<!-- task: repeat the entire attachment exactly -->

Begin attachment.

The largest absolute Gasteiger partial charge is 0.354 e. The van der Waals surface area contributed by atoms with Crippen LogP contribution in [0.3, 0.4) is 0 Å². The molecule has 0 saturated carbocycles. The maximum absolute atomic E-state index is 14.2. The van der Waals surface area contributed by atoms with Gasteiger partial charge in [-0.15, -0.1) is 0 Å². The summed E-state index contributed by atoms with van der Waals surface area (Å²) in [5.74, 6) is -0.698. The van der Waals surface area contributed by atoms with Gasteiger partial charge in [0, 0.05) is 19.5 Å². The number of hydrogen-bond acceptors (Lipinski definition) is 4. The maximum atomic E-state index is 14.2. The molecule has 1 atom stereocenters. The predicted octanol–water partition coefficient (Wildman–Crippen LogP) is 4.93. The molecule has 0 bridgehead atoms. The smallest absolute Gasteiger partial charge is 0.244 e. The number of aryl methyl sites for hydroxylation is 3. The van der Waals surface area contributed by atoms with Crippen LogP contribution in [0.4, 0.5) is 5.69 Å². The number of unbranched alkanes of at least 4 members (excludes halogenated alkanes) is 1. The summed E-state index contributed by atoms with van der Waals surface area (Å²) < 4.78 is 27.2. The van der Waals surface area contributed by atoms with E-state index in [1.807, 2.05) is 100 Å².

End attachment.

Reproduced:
The largest absolute Gasteiger partial charge is 0.354 e. The van der Waals surface area contributed by atoms with Crippen LogP contribution in [0.3, 0.4) is 0 Å². The molecule has 0 saturated carbocycles. The maximum absolute atomic E-state index is 14.2. The van der Waals surface area contributed by atoms with Gasteiger partial charge in [-0.15, -0.1) is 0 Å². The summed E-state index contributed by atoms with van der Waals surface area (Å²) in [5.74, 6) is -0.698. The van der Waals surface area contributed by atoms with Gasteiger partial charge in [0, 0.05) is 19.5 Å². The number of hydrogen-bond acceptors (Lipinski definition) is 4. The maximum atomic E-state index is 14.2. The molecule has 1 atom stereocenters. The predicted octanol–water partition coefficient (Wildman–Crippen LogP) is 4.93. The molecule has 0 bridgehead atoms. The smallest absolute Gasteiger partial charge is 0.244 e. The number of aryl methyl sites for hydroxylation is 3. The van der Waals surface area contributed by atoms with Crippen LogP contribution in [0.4, 0.5) is 5.69 Å². The number of unbranched alkanes of at least 4 members (excludes halogenated alkanes) is 1. The summed E-state index contributed by atoms with van der Waals surface area (Å²) < 4.78 is 27.2. The van der Waals surface area contributed by atoms with E-state index in [1.807, 2.05) is 100 Å².